More hilariously, having identified theism at a probability of plus one, he places its opposite, atheism, not at minus one, but at zero. Consequently he has no place in his spectrum for agnosticism, which should be zero, half-way between the plus one ranking of theism and the opposite ranking of atheism at minus one. When Dawkins realizes that there is no place for agnosticism in his spectrum, he says that if it is practical agnosticism, it can be shoehorned it in at +0.5. Dawkins identifies agnosticism in practice as having a middling opinion on the existence of God. The midpoint +0.5, is labeled a ‘temporary zero in practice’. However, he says this won’t do for agnosticism in principle. Agnosticism in principle would be the claim that the existence or not of God is humanly unknowable or that the premises, that ‘God exists’ and that ‘God does not exist’, have no meaning. Dawkins, to his credit, refuses to identify +0.5 as a ‘permanent zero in principle’. Even after discussing the fact that there is no true zero (no permanent zero in principle) in his spectrum of zero to one, poor Richard could not figure out the reason why. He doesn’t realize that his spectrum lacks a true zero due to his high school level mathematical blunder of identifying zero as the opposite of plus one.

Dawkins’ spectrum of probabilities has nothing to do with mathematical probability or with the objective truth or falsity of the premises. It is a scale for expressing the degree of certitude of one’s personal opinion. Perhaps Dawkins should be excused, because it is not easy to keep these distinctions clearly in mind due to the terminology employed. When Dawkins refers to the improbability of God, he considers it comparable to the improbability of the assembling of a Boeing 747 by a hurricane sweeping through a junkyard. (p 113, The God Delusion). Such improbabilities have nothing to do with mathematical probability or objective truth. These improbabilities do not identify a logical set of elements in which one or more of the elements is tagged ‘God’ or tagged ‘Assembling of a Boeing 747 sweeping through a junkyard’. In context, these probabilities apply solely to a scale for ranking the certitude of one’s personal opinion of the truth of premises. Yet, Dawkins claims, “I can’t get excited about personal opinions” (p 108, The God Delusion).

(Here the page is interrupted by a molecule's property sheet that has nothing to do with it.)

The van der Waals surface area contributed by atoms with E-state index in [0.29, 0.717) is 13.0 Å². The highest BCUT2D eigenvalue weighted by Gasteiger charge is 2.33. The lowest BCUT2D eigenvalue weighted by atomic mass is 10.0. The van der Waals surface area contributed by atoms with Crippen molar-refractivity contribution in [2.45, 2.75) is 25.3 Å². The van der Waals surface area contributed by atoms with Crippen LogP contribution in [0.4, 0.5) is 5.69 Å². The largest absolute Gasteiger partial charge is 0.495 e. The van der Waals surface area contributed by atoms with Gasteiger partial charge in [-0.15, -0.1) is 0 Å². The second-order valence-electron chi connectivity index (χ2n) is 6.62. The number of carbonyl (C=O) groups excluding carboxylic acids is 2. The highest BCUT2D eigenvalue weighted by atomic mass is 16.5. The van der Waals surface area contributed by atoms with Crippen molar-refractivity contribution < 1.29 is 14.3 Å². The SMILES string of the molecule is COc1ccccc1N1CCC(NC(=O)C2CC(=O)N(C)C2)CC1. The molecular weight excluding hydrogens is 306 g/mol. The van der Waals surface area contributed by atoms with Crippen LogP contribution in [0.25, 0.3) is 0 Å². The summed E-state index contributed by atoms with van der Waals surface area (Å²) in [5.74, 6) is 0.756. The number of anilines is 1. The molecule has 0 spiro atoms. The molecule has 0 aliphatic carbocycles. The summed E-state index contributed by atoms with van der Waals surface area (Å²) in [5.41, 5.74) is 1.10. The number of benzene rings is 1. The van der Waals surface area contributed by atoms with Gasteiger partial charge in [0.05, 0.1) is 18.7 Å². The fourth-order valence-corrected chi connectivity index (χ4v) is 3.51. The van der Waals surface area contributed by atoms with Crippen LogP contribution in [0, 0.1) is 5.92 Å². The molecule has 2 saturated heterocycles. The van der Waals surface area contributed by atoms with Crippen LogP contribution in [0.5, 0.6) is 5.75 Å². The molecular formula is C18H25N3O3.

Of his many other blunders in math, another hilariously comical one is his claim that a big piece of improbability can broken up into smaller pieces (p 121, The God Delusion). That means that the complementary little piece of probability is thereby broken up into bigger pieces! Tied into this is his inability to see the distinction between an increase in the probability of success of natural selection and an increase in the efficiency of random mutation. That, however, is a more subtle mathematical error than indicating that a little piece of probability can be broken up into bigger pieces.

Mathematical probability is the fractional concentration of an element in a logical set. The probability of the total of elements in a set is one. A set may be divided into nested subsets. Consequently, the probability of one for the entire set can be broken up into smaller probabilities, which can be broken up into smaller probabilities corresponding to the nested subsets. A deck of playing cards would serve as an example. The probability of a card is 52/52 = 1. The thirteen probabilities of rank, each of 1/13, add up to one. That doesn’t hold for the thirteen improbabilities of rank, each of which is 12/13. Nested within rank, the probability of rank and suit is 1/52. These four probabilities of 1/52 within each rank add up to 1/13. In contrast, the probabilities with which Dawkins is dealing in Darwinian evolution are factors which are multiplied to form a product, the overall probability. They are not parts which are added to form a sum, the whole probability. Darwinian ‘pieces’ of probability don’t add up. Similarly, their product can’t be broken up into bigger ‘pieces’. Of course, I should not refer to Darwinian ‘pieces’, but rather to Dawkinsian ‘pieces’ of probability and Dawkinsian ‘pieces’ of improbability.

Except for those who plan to teach biology to university students and/or philosophy to the general public, high school students should learn:
1. The opposite of +1 is -1, thereby defining a range of which the mid-point is 0.
2. The arithmetic operations of addition and subtraction are distinct from those of multiplication and division.
3. The word, probability has several disparate meanings two of which are: